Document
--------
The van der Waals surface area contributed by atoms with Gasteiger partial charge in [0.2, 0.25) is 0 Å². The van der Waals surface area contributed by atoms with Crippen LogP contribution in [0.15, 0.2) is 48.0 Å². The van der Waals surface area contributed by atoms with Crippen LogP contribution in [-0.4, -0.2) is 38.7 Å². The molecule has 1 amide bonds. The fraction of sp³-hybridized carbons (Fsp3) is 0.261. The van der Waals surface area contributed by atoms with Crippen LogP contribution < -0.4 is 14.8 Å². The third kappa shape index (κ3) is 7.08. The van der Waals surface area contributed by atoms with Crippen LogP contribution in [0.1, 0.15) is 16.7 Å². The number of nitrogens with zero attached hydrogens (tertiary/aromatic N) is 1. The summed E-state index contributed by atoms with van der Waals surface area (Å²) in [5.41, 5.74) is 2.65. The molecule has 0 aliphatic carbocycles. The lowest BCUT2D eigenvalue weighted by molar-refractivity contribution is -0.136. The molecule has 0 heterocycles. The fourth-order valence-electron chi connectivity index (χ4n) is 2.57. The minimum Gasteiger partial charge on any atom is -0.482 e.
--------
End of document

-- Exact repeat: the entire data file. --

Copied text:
The van der Waals surface area contributed by atoms with Gasteiger partial charge in [0.2, 0.25) is 0 Å². The van der Waals surface area contributed by atoms with Crippen LogP contribution in [0.15, 0.2) is 48.0 Å². The van der Waals surface area contributed by atoms with Crippen LogP contribution in [-0.4, -0.2) is 38.7 Å². The molecule has 1 amide bonds. The fraction of sp³-hybridized carbons (Fsp3) is 0.261. The van der Waals surface area contributed by atoms with Crippen LogP contribution < -0.4 is 14.8 Å². The third kappa shape index (κ3) is 7.08. The van der Waals surface area contributed by atoms with Crippen LogP contribution in [0.1, 0.15) is 16.7 Å². The number of nitrogens with zero attached hydrogens (tertiary/aromatic N) is 1. The summed E-state index contributed by atoms with van der Waals surface area (Å²) in [5.41, 5.74) is 2.65. The molecule has 0 aliphatic carbocycles. The lowest BCUT2D eigenvalue weighted by molar-refractivity contribution is -0.136. The molecule has 0 heterocycles. The fourth-order valence-electron chi connectivity index (χ4n) is 2.57. The minimum Gasteiger partial charge on any atom is -0.482 e.